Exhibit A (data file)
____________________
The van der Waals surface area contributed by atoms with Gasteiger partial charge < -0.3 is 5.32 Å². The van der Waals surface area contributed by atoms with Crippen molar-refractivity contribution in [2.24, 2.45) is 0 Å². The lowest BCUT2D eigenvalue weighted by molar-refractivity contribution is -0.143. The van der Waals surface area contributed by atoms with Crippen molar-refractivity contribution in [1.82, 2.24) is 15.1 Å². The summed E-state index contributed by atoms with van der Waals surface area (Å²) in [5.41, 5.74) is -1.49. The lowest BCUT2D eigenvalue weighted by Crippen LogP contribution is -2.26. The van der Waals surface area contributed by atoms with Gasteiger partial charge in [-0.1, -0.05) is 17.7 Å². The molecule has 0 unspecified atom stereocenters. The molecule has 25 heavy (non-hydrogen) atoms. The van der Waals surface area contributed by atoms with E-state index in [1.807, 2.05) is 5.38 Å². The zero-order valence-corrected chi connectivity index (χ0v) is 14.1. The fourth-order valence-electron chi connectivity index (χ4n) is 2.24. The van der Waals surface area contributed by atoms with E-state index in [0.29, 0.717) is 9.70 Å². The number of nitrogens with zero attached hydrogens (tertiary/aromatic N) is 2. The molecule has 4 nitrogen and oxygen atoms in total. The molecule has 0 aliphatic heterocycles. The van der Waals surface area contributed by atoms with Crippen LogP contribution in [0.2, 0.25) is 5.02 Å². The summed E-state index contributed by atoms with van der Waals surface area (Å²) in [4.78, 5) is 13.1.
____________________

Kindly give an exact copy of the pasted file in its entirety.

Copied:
The van der Waals surface area contributed by atoms with Gasteiger partial charge < -0.3 is 5.32 Å². The van der Waals surface area contributed by atoms with Crippen molar-refractivity contribution in [2.24, 2.45) is 0 Å². The lowest BCUT2D eigenvalue weighted by molar-refractivity contribution is -0.143. The van der Waals surface area contributed by atoms with Crippen molar-refractivity contribution in [1.82, 2.24) is 15.1 Å². The summed E-state index contributed by atoms with van der Waals surface area (Å²) in [5.41, 5.74) is -1.49. The lowest BCUT2D eigenvalue weighted by Crippen LogP contribution is -2.26. The van der Waals surface area contributed by atoms with Gasteiger partial charge in [-0.1, -0.05) is 17.7 Å². The molecule has 0 unspecified atom stereocenters. The molecule has 25 heavy (non-hydrogen) atoms. The van der Waals surface area contributed by atoms with E-state index in [1.807, 2.05) is 5.38 Å². The zero-order valence-corrected chi connectivity index (χ0v) is 14.1. The fourth-order valence-electron chi connectivity index (χ4n) is 2.24. The van der Waals surface area contributed by atoms with E-state index in [0.29, 0.717) is 9.70 Å². The number of nitrogens with zero attached hydrogens (tertiary/aromatic N) is 2. The molecule has 4 nitrogen and oxygen atoms in total. The molecule has 0 aliphatic heterocycles. The van der Waals surface area contributed by atoms with Crippen LogP contribution in [0.2, 0.25) is 5.02 Å². The summed E-state index contributed by atoms with van der Waals surface area (Å²) in [4.78, 5) is 13.1.